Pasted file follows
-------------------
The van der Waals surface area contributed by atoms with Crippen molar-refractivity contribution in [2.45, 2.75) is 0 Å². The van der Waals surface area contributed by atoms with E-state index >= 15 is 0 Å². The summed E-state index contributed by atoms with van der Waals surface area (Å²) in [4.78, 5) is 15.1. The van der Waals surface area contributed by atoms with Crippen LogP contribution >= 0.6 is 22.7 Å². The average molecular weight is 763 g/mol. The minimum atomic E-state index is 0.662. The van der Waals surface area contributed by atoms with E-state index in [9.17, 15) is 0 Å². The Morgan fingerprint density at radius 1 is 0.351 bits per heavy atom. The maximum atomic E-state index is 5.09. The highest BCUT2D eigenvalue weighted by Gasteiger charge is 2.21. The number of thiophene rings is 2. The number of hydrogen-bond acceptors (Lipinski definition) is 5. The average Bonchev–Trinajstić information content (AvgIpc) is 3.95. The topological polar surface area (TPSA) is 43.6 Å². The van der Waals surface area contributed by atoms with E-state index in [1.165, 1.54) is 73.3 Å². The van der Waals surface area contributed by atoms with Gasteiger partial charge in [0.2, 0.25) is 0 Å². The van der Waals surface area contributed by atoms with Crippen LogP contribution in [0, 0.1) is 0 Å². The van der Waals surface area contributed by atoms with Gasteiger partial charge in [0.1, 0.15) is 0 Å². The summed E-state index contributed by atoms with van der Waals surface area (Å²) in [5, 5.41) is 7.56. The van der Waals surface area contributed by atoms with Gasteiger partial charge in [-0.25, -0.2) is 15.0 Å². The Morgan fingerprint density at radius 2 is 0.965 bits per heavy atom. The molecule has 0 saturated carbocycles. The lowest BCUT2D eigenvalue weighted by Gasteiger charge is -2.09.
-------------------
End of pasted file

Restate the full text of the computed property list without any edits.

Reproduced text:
The van der Waals surface area contributed by atoms with Crippen molar-refractivity contribution in [2.45, 2.75) is 0 Å². The van der Waals surface area contributed by atoms with E-state index >= 15 is 0 Å². The summed E-state index contributed by atoms with van der Waals surface area (Å²) in [4.78, 5) is 15.1. The van der Waals surface area contributed by atoms with Crippen LogP contribution >= 0.6 is 22.7 Å². The average molecular weight is 763 g/mol. The minimum atomic E-state index is 0.662. The van der Waals surface area contributed by atoms with E-state index in [9.17, 15) is 0 Å². The Morgan fingerprint density at radius 1 is 0.351 bits per heavy atom. The maximum atomic E-state index is 5.09. The highest BCUT2D eigenvalue weighted by Gasteiger charge is 2.21. The number of thiophene rings is 2. The number of hydrogen-bond acceptors (Lipinski definition) is 5. The average Bonchev–Trinajstić information content (AvgIpc) is 3.95. The topological polar surface area (TPSA) is 43.6 Å². The van der Waals surface area contributed by atoms with E-state index in [1.165, 1.54) is 73.3 Å². The van der Waals surface area contributed by atoms with Gasteiger partial charge in [0.2, 0.25) is 0 Å². The van der Waals surface area contributed by atoms with Crippen LogP contribution in [0, 0.1) is 0 Å². The van der Waals surface area contributed by atoms with Gasteiger partial charge in [0.1, 0.15) is 0 Å². The summed E-state index contributed by atoms with van der Waals surface area (Å²) in [5, 5.41) is 7.56. The van der Waals surface area contributed by atoms with Gasteiger partial charge in [-0.25, -0.2) is 15.0 Å². The Morgan fingerprint density at radius 2 is 0.965 bits per heavy atom. The molecule has 0 saturated carbocycles. The lowest BCUT2D eigenvalue weighted by Gasteiger charge is -2.09.